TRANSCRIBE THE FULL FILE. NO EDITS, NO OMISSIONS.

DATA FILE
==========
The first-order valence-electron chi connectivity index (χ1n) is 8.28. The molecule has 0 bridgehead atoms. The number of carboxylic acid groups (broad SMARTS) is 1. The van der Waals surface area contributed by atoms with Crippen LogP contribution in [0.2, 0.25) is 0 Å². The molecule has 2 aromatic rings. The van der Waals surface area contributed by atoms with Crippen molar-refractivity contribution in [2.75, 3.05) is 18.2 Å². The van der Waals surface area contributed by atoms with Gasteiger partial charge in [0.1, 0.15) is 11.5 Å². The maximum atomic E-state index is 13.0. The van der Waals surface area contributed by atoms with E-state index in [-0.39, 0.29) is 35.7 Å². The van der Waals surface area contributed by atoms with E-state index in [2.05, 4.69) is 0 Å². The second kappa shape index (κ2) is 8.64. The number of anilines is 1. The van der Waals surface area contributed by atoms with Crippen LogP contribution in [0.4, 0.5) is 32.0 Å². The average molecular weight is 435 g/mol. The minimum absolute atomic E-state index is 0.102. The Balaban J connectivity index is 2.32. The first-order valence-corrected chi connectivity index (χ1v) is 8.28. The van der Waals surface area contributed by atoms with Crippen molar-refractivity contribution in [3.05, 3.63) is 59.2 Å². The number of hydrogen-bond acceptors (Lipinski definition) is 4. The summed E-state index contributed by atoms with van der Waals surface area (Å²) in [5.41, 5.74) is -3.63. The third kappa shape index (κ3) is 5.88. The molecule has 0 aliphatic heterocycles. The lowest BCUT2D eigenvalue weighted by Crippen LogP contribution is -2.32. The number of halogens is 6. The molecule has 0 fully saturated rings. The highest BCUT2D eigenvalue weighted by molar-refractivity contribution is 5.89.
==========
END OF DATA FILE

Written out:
The first-order valence-electron chi connectivity index (χ1n) is 8.28. The molecule has 0 bridgehead atoms. The number of carboxylic acid groups (broad SMARTS) is 1. The van der Waals surface area contributed by atoms with Crippen LogP contribution in [0.2, 0.25) is 0 Å². The molecule has 2 aromatic rings. The van der Waals surface area contributed by atoms with Crippen molar-refractivity contribution in [2.75, 3.05) is 18.2 Å². The van der Waals surface area contributed by atoms with Gasteiger partial charge in [0.1, 0.15) is 11.5 Å². The maximum atomic E-state index is 13.0. The van der Waals surface area contributed by atoms with E-state index in [-0.39, 0.29) is 35.7 Å². The van der Waals surface area contributed by atoms with E-state index in [2.05, 4.69) is 0 Å². The second kappa shape index (κ2) is 8.64. The number of anilines is 1. The van der Waals surface area contributed by atoms with Crippen LogP contribution in [0.4, 0.5) is 32.0 Å². The average molecular weight is 435 g/mol. The minimum absolute atomic E-state index is 0.102. The Balaban J connectivity index is 2.32. The first-order valence-corrected chi connectivity index (χ1v) is 8.28. The van der Waals surface area contributed by atoms with Crippen molar-refractivity contribution in [3.05, 3.63) is 59.2 Å². The number of hydrogen-bond acceptors (Lipinski definition) is 4. The summed E-state index contributed by atoms with van der Waals surface area (Å²) in [5.41, 5.74) is -3.63. The third kappa shape index (κ3) is 5.88. The molecule has 0 aliphatic heterocycles. The lowest BCUT2D eigenvalue weighted by Crippen LogP contribution is -2.32. The number of halogens is 6. The molecule has 0 fully saturated rings. The highest BCUT2D eigenvalue weighted by molar-refractivity contribution is 5.89.